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Crime and PoliticsBig Government's Erratic Campaign for Law and Order$
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Ted Gest

Print publication date: 2001

Print ISBN-13: 9780195103434

Published to Oxford Scholarship Online: November 2003

DOI: 10.1093/0195103432.001.0001

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Drugs: Is the War Winnable?

Drugs: Is the War Winnable?

Chapter:
(p.109) Chapter 6 Drugs: Is the War Winnable?
Source:
Crime and Politics
Author(s):

Ted Gest (Contributor Webpage)

Publisher:
Oxford University Press
DOI:10.1093/0195103432.003.0007

The federal government asserted a role in fighting narcotics abuse since the early 20th century, but it was not until the Richard Nixon administration starting in 1969 that a federal “war on drugs” became high profile. Nixon stressed drives against smuggling heroin from counties like Turkey and Mexico. His administration's efforts were marred by raids on erroneous locations by a new federal Office of Drug Law Enforcement. A successor agency called the ‘Drug Enforcement Administration’ jockeyed with the FBI for supremacy in the drug enforcement field. Drug treatment generally had lower priority when it came to funding. A scourge of “crack” cocaine spread in the mid‐1980s, causing Congress to increase penalties for drug abuse in such a way that black people who primarily used crack were punished much more severely than whites who tended to use cocaine's powder form. An effort to coordinate federal antidrug resources better resulted in the establishment of a White House director of drug control policy (“drug czar”) in 1989; the first to hold the position was former education secretary William Bennett. Drug abuse declined in the 1990s, but there was disagreement over the primary cause. Advocates credited a combination of more‐intense law enforcement, better treatment, and establishment of more than 500 “drug courts” that could ride herd on offenders. The numbers of drug abusers were creeping back up by 1999.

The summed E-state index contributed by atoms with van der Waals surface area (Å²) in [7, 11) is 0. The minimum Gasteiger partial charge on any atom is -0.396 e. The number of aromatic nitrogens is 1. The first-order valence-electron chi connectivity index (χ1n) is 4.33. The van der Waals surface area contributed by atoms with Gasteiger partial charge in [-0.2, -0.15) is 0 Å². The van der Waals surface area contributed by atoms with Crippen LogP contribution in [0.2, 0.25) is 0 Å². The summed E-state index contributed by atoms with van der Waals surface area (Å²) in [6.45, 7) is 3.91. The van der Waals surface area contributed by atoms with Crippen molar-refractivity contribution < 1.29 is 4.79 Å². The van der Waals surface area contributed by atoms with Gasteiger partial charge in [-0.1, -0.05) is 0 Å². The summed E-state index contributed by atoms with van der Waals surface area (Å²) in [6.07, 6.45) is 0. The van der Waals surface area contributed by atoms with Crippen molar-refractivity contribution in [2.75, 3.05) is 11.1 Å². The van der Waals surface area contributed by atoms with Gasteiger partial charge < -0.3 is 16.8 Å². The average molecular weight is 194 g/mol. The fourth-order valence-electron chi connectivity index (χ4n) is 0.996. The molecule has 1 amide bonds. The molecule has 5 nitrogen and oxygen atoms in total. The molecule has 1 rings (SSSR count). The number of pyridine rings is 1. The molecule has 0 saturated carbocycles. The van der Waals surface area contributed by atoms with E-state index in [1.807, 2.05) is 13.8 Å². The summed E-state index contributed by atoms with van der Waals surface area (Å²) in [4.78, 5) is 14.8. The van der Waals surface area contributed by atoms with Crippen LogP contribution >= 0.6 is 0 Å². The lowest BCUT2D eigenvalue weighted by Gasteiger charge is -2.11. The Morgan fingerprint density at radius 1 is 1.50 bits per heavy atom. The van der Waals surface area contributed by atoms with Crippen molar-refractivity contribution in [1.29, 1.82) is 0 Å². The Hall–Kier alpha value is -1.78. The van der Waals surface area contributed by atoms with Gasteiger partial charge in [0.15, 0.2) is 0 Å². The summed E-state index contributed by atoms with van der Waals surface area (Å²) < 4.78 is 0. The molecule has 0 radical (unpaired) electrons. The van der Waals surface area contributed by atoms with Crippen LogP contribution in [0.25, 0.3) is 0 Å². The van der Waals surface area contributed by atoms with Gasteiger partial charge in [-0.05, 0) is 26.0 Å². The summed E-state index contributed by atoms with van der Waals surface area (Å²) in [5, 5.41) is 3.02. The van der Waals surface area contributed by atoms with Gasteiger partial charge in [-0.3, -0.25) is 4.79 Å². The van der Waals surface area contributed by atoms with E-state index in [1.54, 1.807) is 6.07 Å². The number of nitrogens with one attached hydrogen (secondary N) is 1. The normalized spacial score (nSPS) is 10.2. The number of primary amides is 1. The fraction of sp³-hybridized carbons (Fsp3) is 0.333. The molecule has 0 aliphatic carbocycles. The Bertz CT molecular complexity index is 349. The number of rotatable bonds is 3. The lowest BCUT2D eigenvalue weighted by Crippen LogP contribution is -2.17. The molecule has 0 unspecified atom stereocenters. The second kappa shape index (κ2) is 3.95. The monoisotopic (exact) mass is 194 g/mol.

Keywords:   crack cocaine, drug courts, drug czar, Drug Enforcement administration, drug treatment, heroin, Richard Nixon, Office of Drug Law Enforcement, war on drugs

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